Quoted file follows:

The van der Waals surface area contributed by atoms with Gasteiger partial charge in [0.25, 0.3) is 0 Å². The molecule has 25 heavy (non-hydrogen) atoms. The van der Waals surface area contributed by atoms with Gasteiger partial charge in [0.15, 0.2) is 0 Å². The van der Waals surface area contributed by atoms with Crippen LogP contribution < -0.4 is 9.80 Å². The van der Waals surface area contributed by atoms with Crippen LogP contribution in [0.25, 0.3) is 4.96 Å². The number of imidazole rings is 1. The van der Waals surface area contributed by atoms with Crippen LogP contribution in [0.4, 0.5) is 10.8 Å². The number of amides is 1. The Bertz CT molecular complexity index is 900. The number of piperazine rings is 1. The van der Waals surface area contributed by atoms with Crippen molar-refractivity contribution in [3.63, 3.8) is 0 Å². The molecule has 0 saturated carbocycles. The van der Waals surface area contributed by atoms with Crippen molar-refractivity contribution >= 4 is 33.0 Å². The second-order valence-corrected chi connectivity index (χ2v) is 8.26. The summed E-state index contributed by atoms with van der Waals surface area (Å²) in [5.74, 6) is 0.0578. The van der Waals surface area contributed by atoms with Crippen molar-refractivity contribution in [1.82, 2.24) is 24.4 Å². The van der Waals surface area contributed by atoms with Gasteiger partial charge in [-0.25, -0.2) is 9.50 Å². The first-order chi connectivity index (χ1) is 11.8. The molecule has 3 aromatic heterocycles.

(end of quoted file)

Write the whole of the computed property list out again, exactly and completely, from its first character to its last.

The van der Waals surface area contributed by atoms with Gasteiger partial charge in [0.25, 0.3) is 0 Å². The molecule has 25 heavy (non-hydrogen) atoms. The van der Waals surface area contributed by atoms with Gasteiger partial charge in [0.15, 0.2) is 0 Å². The van der Waals surface area contributed by atoms with Crippen LogP contribution < -0.4 is 9.80 Å². The van der Waals surface area contributed by atoms with Crippen LogP contribution in [0.25, 0.3) is 4.96 Å². The number of imidazole rings is 1. The van der Waals surface area contributed by atoms with Crippen LogP contribution in [0.4, 0.5) is 10.8 Å². The number of amides is 1. The Bertz CT molecular complexity index is 900. The number of piperazine rings is 1. The van der Waals surface area contributed by atoms with Crippen molar-refractivity contribution in [3.63, 3.8) is 0 Å². The molecule has 0 saturated carbocycles. The van der Waals surface area contributed by atoms with Crippen molar-refractivity contribution >= 4 is 33.0 Å². The second-order valence-corrected chi connectivity index (χ2v) is 8.26. The summed E-state index contributed by atoms with van der Waals surface area (Å²) in [5.74, 6) is 0.0578. The van der Waals surface area contributed by atoms with Crippen molar-refractivity contribution in [1.82, 2.24) is 24.4 Å². The van der Waals surface area contributed by atoms with Gasteiger partial charge in [-0.25, -0.2) is 9.50 Å². The first-order chi connectivity index (χ1) is 11.8. The molecule has 3 aromatic heterocycles.